I miss the quiet pock … pock that used to come from the tennis courts over the back. People still came to play until a week ago, but many were older, and I think it’s since been closed. For a whole season, perhaps—along with the sailing, which, although about as socially distant as it’s possible to get once you are out on the water, still involves risk, and would therefore likely be called unnecessary by the authorities. I wonder what people will do.
I am not given to outdoor pursuits myself, except, as my children will tell you, very long and aimless walks which invariably take us far further than we really wanted to go, because I have a misguided belief in my own sense of direction, and when we follow my nose, we usually end up having to follow a kind stranger back to civilization after falling several miles off the beaten path.
I’m conscious that despite my denial of the human requirement for physical activity, alone or in company, it is likely that it is building, slowly, in a corner of my mind that normally looks after itself, and will at some point become overwhelming, forcing me out of the house, and not just out of the door but propelling me for some distance until I have gone so far that I am forced to take a bus home. I recognize this pattern; I shan’t even be aware that it’s happened until I’m five miles along the road, walking uncommonly fast. (The mothers at school always tell me off for this … “I tried to catch up with you but I couldn’t!”)
It happened last about fifteen years ago. I’d been left; the man who was my little boy’s father had disappeared. I wanted to find him; I needed to, but I didn’t know where he was, and oh the pain. I walked, and walked, and walked, into the woods and the rain until it was clear that the path I’d taken was not going to end, and I’d gone out of reach of phone signals and such, and it was starting to get dark. So I did what I hate doing and turned back, and I got even more lost until finally I found my way home, completely exhausted. How silly; but how necessary. I’d worked off the pain, and now it wasn’t my heart that hurt, but my body. For a while, at least.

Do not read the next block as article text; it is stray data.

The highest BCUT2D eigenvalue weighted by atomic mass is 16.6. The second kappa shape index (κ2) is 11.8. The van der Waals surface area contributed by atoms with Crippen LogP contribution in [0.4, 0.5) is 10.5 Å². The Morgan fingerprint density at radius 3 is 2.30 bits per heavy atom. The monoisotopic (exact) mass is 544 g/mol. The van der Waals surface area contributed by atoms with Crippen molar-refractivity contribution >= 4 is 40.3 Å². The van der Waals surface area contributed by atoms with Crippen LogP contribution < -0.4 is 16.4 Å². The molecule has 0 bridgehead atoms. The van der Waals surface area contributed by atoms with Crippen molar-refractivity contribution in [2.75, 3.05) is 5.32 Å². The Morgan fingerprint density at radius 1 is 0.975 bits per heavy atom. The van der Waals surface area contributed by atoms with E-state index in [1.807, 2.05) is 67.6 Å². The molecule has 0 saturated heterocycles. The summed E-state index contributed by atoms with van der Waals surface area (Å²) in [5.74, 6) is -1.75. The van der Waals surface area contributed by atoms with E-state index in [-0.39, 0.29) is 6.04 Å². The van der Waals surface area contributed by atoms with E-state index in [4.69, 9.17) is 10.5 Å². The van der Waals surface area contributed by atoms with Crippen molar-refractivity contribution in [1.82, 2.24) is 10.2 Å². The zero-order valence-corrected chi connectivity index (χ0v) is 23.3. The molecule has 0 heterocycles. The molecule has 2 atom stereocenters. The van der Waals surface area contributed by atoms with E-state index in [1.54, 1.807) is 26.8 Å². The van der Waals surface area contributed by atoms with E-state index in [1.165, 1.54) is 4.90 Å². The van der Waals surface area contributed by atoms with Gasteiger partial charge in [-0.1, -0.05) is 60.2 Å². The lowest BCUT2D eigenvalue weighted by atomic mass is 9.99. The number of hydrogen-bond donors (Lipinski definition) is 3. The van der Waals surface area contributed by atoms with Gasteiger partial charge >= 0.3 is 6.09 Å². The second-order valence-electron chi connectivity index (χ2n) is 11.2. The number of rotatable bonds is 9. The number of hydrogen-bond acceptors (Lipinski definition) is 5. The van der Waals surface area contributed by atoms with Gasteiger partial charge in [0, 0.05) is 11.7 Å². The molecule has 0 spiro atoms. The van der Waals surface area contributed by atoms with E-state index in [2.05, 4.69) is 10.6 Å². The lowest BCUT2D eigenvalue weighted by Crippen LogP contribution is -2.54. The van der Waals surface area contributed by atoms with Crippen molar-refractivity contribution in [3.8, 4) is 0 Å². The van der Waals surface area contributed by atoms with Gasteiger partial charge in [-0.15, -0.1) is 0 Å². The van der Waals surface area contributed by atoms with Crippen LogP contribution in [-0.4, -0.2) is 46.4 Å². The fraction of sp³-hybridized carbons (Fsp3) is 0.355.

The transfer of pain is perhaps a more common reason than we imagine for taking exercise. I’m hopeless at running, and had never really managed it ever before a couple of summers ago, but that was the year when I nearly went mad, and I had to do something. As it happened, the reason I almost lost my mind was a runner, and I suppose it was an act of ironic rebellion that I decided to take it up too. He wasn’t going to win. I would claim, or reclaim, every right I could, including the right to those things I’d never wanted to do before, because he had taken away some of my most valued freedoms. He wasn’t, I said to myself as I breathlessly cut through the scrubland over the sea, going … to … win. And he didn’t, though one summer of it was enough. I’d proved that I could do it if I wanted to; it’s just that, in the end, I didn’t.
I have spent most of my life indoors. Well, for a long time, at least. Discouraged from a burgeoning flair for games—being an unfashionable teenager, I didn’t belong with the sporty girls, and it was equally unfashionable within my family to like sport—and discouraged in general from being near other people, because I wasn’t any good at it—I adopted an indoor lifestyle. For years in my twenties, I would sew, read, paint and write, not seeing anyone if I could avoid it. That was when I didn’t eat for four years. Once I started to eat again, and fell in love—I’m not sure which caused which, because they happened at the same time—I did go outside, and, what’s more, I got a motorcycle. But it was solitary riding, without due regard for safety, only for the grinding, roaring energy of the machine, which paralleled that of the man I loved, and I didn’t really care for anything else. It became my comfort and my workhorse, and I felt my limbs indistinguishable from the frame, the engine, of the bike. We merged, and it made me strong; I felt that I had taken on the properties of the iron, the aluminum. I got a job at a workshop and stank of oil, my ragged jumper sleeves frequently soaked with paraffin from the parts washer. I was in heaven, but somehow still alone.